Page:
Why Am I So Sad? Postpartum Depression Symptoms to Watch Out For

Have you recently had a baby and are you worried you could be showing some postpartum depression symptoms? It also could be that you have a wife, partner, daughter or friend you’re concerned could be struggling with PPD symptoms.

The ‘postpartum baby blues’ are surprisingly common. According to the National Institute of Mental Health, it’s figured that 80 percent of new moms experience the baby blues for the first few weeks after giving birth. This can include feelings of fatigue, unhappiness and worry. However, other new moms struggle with more than this milder form of sadness after giving birth.

For some women, their sadness crosses into postpartum depression. Roughly 15 percent of births result in PPD according to the National Institute of Mental Health. For these struggling mothers, the sadness can be severe, possibly even making it difficult to take care of themselves and their families.

Are you concerned you could be showing some of the symptoms of postpartum depression? If so, here’s a little extra info including some symptoms to watch out for.

What Causes Postpartum Depression?

First off, postpartum depression has nothing to do with a character flaw. Much of PPD is physical in nature. Women experience a dramatic decrease in hormones after giving birth. Specifically, a decrease in progesterone and estrogen is a likely contributor.

In some cases, the hormones your thyroid typically produces can drop significantly causing you to feel depressed, fatigued or sluggish too.

Besides the physical aspect of postpartum depression, anyone who’s had a new child knows emotions can run high. Feeling overwhelmed and sleep-deprived can make it difficult to handle what otherwise would be simple problems.

Postpartum anxiety is common as well. You may worry if you’ll be able to adequately care for your baby. You also may feel like your life is out of control, like you’ve lost your identity or that you feel less attractive.

Is It the Postpartum Baby Blues or Postpartum Depression?

Just because you feel sad after the birth of a child doesn’t necessarily mean you’re struggling with postpartum depression. As shared earlier, more commonly, you’ll need to work through the postpartum blues.

What exactly is the difference? Let’s take a look at some of the common symptoms for each.

Postpartum Baby Blues Symptoms

Unlike PPD, the baby blues can last anywhere from a few days to two weeks and are less severe. Here are some of the common symptoms these new moms experience.

  • Irritability
  • Appetite changes
  • Difficulty sleeping
  • Anxiety
  • Sadness
  • Mood swings
  • Crying
  • Decreased concentration
  • Feeling overwhelmed

What is Postpartum Depression and Its Symptoms?

Early on, it’s fairly common to mistake the baby blues for postpartum depression. However, postpartum depression lasts longer and exhibits more severe symptoms. Struggles of this intensity can interfere with daily tasks.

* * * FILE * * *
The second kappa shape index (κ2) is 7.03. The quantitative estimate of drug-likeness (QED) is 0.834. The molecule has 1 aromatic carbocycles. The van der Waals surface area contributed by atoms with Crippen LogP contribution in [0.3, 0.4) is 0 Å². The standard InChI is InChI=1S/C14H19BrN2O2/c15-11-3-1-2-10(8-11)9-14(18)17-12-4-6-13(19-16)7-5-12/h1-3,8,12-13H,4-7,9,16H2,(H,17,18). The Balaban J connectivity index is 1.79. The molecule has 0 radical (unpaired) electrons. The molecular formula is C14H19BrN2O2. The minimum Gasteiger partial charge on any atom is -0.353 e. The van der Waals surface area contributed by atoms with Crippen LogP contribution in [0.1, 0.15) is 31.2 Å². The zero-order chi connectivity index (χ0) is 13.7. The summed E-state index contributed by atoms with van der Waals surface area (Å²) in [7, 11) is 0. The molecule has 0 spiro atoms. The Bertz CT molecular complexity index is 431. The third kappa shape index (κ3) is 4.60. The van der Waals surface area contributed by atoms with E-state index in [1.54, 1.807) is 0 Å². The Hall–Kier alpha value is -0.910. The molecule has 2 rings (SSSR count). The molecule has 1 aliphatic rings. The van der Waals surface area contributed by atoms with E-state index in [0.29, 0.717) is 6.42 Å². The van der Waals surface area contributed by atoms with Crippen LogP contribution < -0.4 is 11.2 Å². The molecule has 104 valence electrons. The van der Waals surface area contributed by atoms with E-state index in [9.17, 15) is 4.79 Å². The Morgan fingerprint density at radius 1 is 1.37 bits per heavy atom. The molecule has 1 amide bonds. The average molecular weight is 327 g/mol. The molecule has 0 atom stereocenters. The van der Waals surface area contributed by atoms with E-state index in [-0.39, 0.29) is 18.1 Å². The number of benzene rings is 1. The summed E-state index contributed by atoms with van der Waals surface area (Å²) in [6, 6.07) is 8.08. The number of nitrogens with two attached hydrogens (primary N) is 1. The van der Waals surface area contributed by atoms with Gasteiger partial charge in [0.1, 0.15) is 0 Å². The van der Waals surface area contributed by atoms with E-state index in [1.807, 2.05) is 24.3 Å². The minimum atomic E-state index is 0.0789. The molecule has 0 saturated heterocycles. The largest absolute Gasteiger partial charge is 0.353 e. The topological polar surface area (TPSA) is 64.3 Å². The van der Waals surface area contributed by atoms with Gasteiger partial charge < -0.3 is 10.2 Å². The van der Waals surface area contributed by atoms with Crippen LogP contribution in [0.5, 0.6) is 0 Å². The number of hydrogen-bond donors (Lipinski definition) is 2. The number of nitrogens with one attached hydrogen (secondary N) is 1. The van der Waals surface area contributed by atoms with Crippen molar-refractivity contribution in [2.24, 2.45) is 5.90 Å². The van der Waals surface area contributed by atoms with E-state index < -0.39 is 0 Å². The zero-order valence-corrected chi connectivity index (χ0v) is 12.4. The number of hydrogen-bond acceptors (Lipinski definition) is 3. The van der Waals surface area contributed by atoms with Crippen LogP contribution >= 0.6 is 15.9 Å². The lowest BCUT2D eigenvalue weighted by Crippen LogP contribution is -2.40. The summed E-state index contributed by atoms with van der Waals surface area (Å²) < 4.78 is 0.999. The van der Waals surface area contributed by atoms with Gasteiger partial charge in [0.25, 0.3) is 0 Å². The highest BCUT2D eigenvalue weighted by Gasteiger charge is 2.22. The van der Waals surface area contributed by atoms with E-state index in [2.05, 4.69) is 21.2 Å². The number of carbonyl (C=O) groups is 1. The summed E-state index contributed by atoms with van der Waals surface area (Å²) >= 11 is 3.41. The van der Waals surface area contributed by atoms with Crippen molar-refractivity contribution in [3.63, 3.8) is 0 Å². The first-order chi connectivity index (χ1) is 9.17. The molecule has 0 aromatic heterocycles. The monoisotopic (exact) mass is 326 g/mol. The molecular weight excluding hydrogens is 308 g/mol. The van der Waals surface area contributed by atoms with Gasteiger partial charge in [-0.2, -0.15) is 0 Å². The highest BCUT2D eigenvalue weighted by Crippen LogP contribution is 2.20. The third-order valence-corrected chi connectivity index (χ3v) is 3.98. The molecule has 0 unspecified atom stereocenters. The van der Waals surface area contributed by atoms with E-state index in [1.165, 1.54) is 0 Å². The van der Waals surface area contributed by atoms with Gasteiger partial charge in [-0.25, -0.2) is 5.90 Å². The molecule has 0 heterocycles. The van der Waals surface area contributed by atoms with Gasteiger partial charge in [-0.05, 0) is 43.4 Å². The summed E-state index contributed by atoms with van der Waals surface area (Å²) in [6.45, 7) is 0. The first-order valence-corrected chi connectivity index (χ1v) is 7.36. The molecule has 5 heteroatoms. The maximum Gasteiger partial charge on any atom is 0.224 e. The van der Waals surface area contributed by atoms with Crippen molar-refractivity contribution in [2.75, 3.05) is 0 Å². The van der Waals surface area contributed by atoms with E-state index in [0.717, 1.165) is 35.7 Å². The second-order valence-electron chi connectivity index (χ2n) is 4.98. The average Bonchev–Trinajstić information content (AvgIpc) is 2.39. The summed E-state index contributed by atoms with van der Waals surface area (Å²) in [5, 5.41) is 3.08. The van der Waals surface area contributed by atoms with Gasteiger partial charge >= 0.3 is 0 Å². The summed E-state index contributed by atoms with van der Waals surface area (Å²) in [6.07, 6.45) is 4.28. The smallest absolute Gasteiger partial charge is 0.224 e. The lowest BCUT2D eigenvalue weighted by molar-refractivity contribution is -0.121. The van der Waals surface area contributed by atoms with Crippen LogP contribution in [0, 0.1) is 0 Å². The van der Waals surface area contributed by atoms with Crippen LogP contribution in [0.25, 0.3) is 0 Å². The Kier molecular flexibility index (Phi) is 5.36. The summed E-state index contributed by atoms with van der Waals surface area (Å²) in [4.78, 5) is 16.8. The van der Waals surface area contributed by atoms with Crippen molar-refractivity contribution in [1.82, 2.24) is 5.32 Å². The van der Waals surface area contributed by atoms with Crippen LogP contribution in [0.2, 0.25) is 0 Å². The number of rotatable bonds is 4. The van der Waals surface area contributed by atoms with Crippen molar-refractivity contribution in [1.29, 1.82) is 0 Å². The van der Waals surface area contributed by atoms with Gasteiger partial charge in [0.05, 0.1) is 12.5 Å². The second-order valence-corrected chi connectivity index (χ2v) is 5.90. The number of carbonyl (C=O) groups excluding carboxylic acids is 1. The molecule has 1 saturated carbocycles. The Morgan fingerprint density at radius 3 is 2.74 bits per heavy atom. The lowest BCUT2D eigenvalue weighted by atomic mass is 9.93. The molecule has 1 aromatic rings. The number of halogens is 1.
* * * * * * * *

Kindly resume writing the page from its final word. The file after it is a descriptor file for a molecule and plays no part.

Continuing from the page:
The following symptoms typically show up within the first several weeks of giving birth. Having said that, they sometimes show up during pregnancy or up to a year after having your child.

  • Restlessness
  • Hopelessness
  • Excessive crying
  • Insomnia or sleeping too much
  • The fear of being a bad mom
  • Severe anxiety and/or panic attacks
  • No longer interested in activities you once found pleasurable
  • Severe mood swings or depressed mood
  • A hard time bonding with your new child
  • Regular difficulty with clear thinking, poor concentration or decision-making
  • Intense anger and irritability
  • Change in appetite (eating too little or too much)
  • Feeling excessive inadequacy, shame, guilt or worthlessness
  • Extreme energy loss or fatigue
  • Thoughts of harming your baby or yourself
  • Ongoing thoughts of suicide or death

Understanding the symptoms of postpartum depression and anxiety is an important first step. Having said that, it takes a trained professional to determine if you or a loved one actually have PPD. Postpartum psychosis is also possible after giving birth. And, contrary to what many realize, new dads can also experience postpartum depression.

Do Some of These Postpartum Depression Symptoms Sound Familiar?

Even if they don’t, postpartum counseling isn’t a bad idea. A new child is a big adjustment for all moms and dads. At the same time, if you read this article and thought, “that sounds a lot like me,” now could be a great time to consider postpartum depression counseling. This type of depression is surprisingly common, and you should never feel ashamed to reach out if things have been tough lately.

Could you benefit from a postpartum therapist or postpartum depression therapist in Newport Beach, CA or Mission Viejo, CA? If so, you’re welcome to schedule an appointment with the OC Relationship Center. We also provide couples counseling, marriage counseling and individual counseling. Congrats on your new child and we look forward to meeting you!

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